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Monday, October 25, 2021

A Giant Project: Update #8

I promised an updated checklist before the end of October and here I am, following through. I am actually making this post because I am procrastinating on things that I should be doing to get ready for my return to work tomorrow.  As a year-round teacher, I have enjoyed being tracked-out the past few weeks.  Definitely needed the break.  On to baseball cards.  

I have three more 1964 Topps Giants cards to post today.  This has not been too difficult of a set to pull together so far, but there are a few short-prints.  I have them labeled on the checklist.  I have picked up two of them so far and added another a few weeks back.  The short-prints in the Topps Giants set aren't too hard to find in most cases, they just cost more than what you'd think.   

Here is my latest short-printed card.  



I know Galen Cisco more for being a pitching coach for the Blue Jays and Phillies than as a player. He had a short career that was most spent with the expansion Mets.  He played 7 seasons in the Majors with a career win-loss record of 25-56.  Thanks, Mets.  In 1964, Cisco had an ERA of 3.62 and lost 19 games.  Ray Sadecki, a pitcher for the Cardinals, had an ERA of 3.68 and won 20 games.  Sadly, Galen Cisco's career ended when he ended up on the expansion Royals team in 1969.  Should probably be a rule that you can't end up on two first-year expansion teams during your career.  

Nice photo on the front of the card.  



I really like this card back.  I have complained about the heavy focus on the Minors on other posts, while that is still mentioned on the back of the Galen Cisco card, I like that they gave an interesting story about a memorable game.  Pitching 8 innings of relief in a 23 inning loss is way better than hearing about what Cisco did in Double A.  I even went and found the box score.  Willie Mays went 1-10 in the game.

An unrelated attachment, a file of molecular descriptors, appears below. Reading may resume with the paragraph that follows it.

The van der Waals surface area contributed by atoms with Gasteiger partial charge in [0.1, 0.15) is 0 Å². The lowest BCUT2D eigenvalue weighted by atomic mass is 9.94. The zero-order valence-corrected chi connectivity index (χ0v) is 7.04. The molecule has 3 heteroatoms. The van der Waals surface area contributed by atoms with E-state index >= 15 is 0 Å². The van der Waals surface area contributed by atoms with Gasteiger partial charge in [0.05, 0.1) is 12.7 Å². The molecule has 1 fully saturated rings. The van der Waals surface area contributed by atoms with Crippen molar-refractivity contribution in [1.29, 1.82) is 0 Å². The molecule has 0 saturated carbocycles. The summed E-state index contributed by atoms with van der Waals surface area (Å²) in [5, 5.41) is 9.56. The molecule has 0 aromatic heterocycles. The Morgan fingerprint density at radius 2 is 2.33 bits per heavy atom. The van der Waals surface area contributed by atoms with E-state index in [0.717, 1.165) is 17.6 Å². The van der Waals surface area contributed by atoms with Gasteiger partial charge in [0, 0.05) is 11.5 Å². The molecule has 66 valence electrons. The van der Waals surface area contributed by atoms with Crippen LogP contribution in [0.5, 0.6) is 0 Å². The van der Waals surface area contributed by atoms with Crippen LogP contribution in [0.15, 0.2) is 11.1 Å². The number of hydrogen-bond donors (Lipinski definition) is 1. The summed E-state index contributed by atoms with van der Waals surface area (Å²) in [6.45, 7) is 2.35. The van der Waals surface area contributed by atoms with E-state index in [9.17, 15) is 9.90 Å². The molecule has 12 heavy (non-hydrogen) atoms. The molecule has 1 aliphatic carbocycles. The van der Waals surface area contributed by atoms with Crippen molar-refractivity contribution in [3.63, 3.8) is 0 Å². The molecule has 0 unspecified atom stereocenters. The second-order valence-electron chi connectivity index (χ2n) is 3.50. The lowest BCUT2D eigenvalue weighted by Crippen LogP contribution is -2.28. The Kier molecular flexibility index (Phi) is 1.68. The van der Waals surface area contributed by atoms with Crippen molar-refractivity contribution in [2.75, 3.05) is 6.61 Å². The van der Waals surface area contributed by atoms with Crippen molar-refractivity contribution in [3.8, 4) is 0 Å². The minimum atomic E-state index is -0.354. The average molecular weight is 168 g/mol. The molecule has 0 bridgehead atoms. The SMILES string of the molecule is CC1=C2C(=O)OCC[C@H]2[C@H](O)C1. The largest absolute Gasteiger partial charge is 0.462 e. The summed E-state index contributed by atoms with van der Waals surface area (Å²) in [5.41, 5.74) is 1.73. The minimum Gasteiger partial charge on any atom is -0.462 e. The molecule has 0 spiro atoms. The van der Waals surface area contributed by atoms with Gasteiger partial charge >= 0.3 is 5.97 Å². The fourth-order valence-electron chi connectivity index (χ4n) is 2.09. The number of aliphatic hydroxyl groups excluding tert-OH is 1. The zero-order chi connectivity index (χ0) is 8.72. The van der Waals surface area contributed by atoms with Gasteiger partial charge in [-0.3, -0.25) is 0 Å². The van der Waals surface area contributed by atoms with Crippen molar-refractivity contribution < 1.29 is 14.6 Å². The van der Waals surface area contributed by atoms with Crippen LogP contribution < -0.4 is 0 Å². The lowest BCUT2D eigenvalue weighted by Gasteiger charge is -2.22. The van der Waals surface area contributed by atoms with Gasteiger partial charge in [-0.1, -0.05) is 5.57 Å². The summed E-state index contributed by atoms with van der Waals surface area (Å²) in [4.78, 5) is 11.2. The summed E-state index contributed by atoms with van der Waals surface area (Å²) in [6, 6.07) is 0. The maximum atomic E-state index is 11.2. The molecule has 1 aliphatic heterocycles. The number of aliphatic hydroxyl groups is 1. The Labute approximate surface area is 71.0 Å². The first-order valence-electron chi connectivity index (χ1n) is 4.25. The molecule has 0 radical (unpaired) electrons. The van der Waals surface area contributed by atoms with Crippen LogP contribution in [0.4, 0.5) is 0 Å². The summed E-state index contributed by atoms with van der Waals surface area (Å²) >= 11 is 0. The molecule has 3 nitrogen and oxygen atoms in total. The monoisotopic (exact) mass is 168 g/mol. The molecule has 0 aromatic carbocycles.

As a short-print, it was not hard to find this Galen Cisco card, just cost more than the average Galen Cisco card would normally cost.  

Up next is White Sox pitcher Juan Pizarro.  




I already have a bunch of Juan Pizarro card floating around my house.  Hardly any of the them are with the same team.  He was Edwin Jackson before Edwin Jackson.  Pizarro pitched 18 years in the Majors and played for 8 different teams. He appeared on the Pirates twice with seven year gap in between. Pizarro was traded to the Reds during the 1960 off-season, but the Reds traded him to the White Sox later on the same day.  In 1970, he went to Spring Training with the Angels, did not make the team, and was traded to the Cubs.  Does that count as 11 teams?  Considering his career started with the Braves in the 1950s when there were no expansion teams, also no free agency, that's a long list.  

Juan Pizarro reached the Majors as a 20 year-old long reliever/spot starter for the good Braves teams of the late 1950s. He appeared in both the 1957 and 1958 World Series against the Yankees.  The early to mid 1960s were his best years.  Pizarro won 16 and 19 games for the White Sox in 1963 and 1964.  He made the All-Star team both seasons.  



Nice picture of him on the back of the card mid wind-up.  Nice write up about him too.  

Last card for this post.  One of my favorite player nicknames from the 1960s.  




Tony Gonzalez was an outfielder, primarily for the Phillies, and had the nickname "Little Dynamite".  He was small in stature, but had a lot of power and a great outfield arm.  Gonzalez was from Cuba and his parents worked on a sugar cane farm.  As a teenager he was able to lift 250 pound bags of sugar.  A teammate once described grabbing his arm as "touching concrete".  



Another nice write-up on the back of the card.  I like the photograph of him running down a fly ball.  The snow cone catch action-shot is not something you see often on older baseball cards.  Is this photo from Spring Training or was there a team in the 1960s with a chain link fence in their outfield?  

Maybe the Dodgers when they played in the Coliseum?  


It's the only stadium that comes to mind. 

Here is my updated checklist.  I am now up to 28 out 60 cards in the set.  

1 Gary Peters
2 Ken Johnson
3 Sandy Koufax SP
4 Bob Bailey
5 Milt Pappas
6 Ron Hunt
7 Whitey Ford
8 Roy McMillan
9 Rocky Colavito
10 Jim Bunning
11 Roberto Clemente
12 Al Kaline
13 Nellie Fox
14 Tony Gonzalez
15 Jim Gentile